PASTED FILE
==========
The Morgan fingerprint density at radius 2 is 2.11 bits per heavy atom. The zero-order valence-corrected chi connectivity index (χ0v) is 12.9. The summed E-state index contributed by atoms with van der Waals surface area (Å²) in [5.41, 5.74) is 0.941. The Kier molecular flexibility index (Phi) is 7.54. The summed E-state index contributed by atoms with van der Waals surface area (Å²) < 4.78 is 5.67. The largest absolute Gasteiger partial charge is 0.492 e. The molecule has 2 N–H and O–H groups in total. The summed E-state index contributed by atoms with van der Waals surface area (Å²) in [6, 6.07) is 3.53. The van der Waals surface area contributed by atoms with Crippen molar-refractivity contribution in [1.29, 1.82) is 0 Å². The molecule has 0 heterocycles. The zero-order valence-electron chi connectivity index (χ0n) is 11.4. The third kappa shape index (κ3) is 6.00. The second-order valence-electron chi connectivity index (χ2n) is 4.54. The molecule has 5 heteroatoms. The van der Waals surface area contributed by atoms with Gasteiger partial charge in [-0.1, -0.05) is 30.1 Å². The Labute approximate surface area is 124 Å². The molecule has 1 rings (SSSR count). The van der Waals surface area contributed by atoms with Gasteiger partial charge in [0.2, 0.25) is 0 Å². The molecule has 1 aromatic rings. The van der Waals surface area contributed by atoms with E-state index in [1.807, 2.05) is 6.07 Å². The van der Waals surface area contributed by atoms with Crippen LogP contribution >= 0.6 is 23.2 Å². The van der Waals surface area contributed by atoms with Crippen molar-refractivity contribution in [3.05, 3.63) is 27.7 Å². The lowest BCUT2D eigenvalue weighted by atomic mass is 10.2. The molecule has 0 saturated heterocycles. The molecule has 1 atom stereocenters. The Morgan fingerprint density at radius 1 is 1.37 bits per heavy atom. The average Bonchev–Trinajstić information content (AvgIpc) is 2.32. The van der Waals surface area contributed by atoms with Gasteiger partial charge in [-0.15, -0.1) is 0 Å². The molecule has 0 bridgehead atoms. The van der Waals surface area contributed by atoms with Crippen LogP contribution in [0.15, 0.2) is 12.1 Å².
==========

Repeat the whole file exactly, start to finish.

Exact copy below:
The Morgan fingerprint density at radius 2 is 2.11 bits per heavy atom. The zero-order valence-corrected chi connectivity index (χ0v) is 12.9. The summed E-state index contributed by atoms with van der Waals surface area (Å²) in [5.41, 5.74) is 0.941. The Kier molecular flexibility index (Phi) is 7.54. The summed E-state index contributed by atoms with van der Waals surface area (Å²) < 4.78 is 5.67. The largest absolute Gasteiger partial charge is 0.492 e. The molecule has 2 N–H and O–H groups in total. The summed E-state index contributed by atoms with van der Waals surface area (Å²) in [6, 6.07) is 3.53. The van der Waals surface area contributed by atoms with Crippen molar-refractivity contribution in [1.29, 1.82) is 0 Å². The molecule has 0 heterocycles. The zero-order valence-electron chi connectivity index (χ0n) is 11.4. The third kappa shape index (κ3) is 6.00. The second-order valence-electron chi connectivity index (χ2n) is 4.54. The molecule has 5 heteroatoms. The van der Waals surface area contributed by atoms with Gasteiger partial charge in [-0.1, -0.05) is 30.1 Å². The Labute approximate surface area is 124 Å². The molecule has 1 rings (SSSR count). The van der Waals surface area contributed by atoms with Gasteiger partial charge in [0.2, 0.25) is 0 Å². The molecule has 1 aromatic rings. The van der Waals surface area contributed by atoms with E-state index in [1.807, 2.05) is 6.07 Å². The van der Waals surface area contributed by atoms with Crippen LogP contribution >= 0.6 is 23.2 Å². The van der Waals surface area contributed by atoms with Crippen molar-refractivity contribution in [3.05, 3.63) is 27.7 Å². The lowest BCUT2D eigenvalue weighted by atomic mass is 10.2. The molecule has 0 saturated heterocycles. The molecule has 1 atom stereocenters. The Morgan fingerprint density at radius 1 is 1.37 bits per heavy atom. The average Bonchev–Trinajstić information content (AvgIpc) is 2.32. The van der Waals surface area contributed by atoms with Gasteiger partial charge in [-0.15, -0.1) is 0 Å². The molecule has 0 bridgehead atoms. The van der Waals surface area contributed by atoms with Crippen LogP contribution in [0.15, 0.2) is 12.1 Å².